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I am studying directional derivatives, and I am stuck with how to visualize them. What it means geometrically to take the derivative of a function f at a point a relative to the vector u?

My own understanding is that if i am given a point, I can draw infinitely many tangent lines, but when there is a vector in accordance to which I should take the derivative, there is only one tangent line.

Am I right? If not, could you please help me visualizing it?

And there is a further question related to this. The book notes that directional derivative does not imply that the function is continuous, but does not elaborate. What does that mean?

Thanks in advance!

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Well, here's a simple way of thinking about it. Think about the function $f$ as a scalar function (a `field', in physics jargon) in $R^3$, i.e. $f=f(x,y,z)$. In general the function does not have a constant value, i.e. it varies from point to point in space.

Let's say the function $f$ is 0 at the origin. You can now move off from the origin in any direction (towards (1,1,1) say) and see how the value of your function changes. Or you can move along one of the axes (towards (1,0,0) or (0,1,0)). You don't have to travel very far (just infinitesimally) to sense changes in the value of the function, but you have the choice of a full sphere's worth of directions to explore.

The important thing is that because the function has different values at different locations in space, the rate of change of the function will also differ (in general) depending on which direction you set off in from the origin.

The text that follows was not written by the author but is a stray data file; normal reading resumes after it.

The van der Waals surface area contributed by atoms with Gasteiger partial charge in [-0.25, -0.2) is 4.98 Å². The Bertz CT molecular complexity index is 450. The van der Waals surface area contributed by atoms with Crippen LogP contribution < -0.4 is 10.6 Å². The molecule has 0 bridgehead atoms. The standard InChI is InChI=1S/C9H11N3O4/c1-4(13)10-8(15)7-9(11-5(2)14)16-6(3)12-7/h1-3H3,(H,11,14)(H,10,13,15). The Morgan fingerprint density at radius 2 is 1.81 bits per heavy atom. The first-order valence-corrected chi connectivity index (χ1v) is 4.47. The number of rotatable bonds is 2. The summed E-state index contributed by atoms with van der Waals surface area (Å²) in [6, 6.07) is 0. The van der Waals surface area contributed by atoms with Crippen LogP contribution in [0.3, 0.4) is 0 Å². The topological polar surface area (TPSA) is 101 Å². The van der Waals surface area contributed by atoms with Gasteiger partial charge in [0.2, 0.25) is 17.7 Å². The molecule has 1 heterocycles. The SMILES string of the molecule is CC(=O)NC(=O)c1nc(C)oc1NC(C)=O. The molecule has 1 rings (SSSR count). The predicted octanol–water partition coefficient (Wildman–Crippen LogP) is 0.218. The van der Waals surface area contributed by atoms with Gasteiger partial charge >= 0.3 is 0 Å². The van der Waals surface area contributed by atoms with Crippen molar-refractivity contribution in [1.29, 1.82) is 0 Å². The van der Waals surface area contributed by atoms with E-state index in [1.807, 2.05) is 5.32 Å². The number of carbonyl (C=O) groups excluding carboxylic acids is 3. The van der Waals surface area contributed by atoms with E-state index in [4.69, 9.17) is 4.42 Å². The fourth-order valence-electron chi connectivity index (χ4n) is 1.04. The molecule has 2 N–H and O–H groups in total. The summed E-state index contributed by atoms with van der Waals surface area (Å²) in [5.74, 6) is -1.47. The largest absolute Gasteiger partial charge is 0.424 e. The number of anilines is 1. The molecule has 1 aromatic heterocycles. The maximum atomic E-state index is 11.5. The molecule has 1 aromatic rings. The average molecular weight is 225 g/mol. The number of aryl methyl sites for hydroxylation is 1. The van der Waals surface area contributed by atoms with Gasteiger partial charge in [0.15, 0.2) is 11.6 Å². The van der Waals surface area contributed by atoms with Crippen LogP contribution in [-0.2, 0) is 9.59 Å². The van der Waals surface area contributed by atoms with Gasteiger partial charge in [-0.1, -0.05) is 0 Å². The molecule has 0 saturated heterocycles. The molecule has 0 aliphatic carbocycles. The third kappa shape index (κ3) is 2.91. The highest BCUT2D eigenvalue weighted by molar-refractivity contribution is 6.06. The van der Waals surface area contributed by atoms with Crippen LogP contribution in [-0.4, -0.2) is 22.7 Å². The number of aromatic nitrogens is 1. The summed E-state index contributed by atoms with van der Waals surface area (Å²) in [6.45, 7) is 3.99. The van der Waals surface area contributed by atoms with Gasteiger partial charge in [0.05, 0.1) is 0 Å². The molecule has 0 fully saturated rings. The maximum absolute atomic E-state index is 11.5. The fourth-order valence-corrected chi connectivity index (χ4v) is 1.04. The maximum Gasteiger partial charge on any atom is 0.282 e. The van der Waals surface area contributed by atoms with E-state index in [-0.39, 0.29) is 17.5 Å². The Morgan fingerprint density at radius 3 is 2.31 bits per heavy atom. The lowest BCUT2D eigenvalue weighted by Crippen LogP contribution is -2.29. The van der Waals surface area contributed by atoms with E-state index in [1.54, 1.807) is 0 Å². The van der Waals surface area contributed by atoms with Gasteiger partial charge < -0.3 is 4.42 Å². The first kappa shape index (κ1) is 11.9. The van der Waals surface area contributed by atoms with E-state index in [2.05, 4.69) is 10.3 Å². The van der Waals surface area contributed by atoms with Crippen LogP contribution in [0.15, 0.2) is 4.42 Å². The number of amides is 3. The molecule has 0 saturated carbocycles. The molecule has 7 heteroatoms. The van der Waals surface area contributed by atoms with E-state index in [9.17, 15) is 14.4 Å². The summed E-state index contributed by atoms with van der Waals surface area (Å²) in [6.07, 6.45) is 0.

Clearly, there was nothing special about the origin in the argument above, and you could start at any point in the domain of the function and move outward from there, and you'd see different rates of change in different directions.

Thus, you have the concept of the rate of change of a (scalar) function $f$ at a given point in a particular direction, which is precisely what the directional derivative measures.

We can now construct a `limit' type definition for the directional derivative based on the above, i.e. if you think of the function $f$ as taking in a position vector $\overline{p}=(x,y,z)$ and spewing out a number, you'd have the directional derivative of the function $f$ at the point $\overline{p}$ in the direction $\hat{n}$ given by

$$ \nabla_{\hat{n}}(f)(\overline{p}) = \lim_{h \rightarrow 0} \frac{f(\overline{p}+h\hat{n}) - f(\overline{p})}{h} $$

Appended a correction: It is true that the function need not be continuous at a point before you take its directional derivative there. However, this does not mean the function is differentiable at a point where it is not continuous (just as in single variable calculus).

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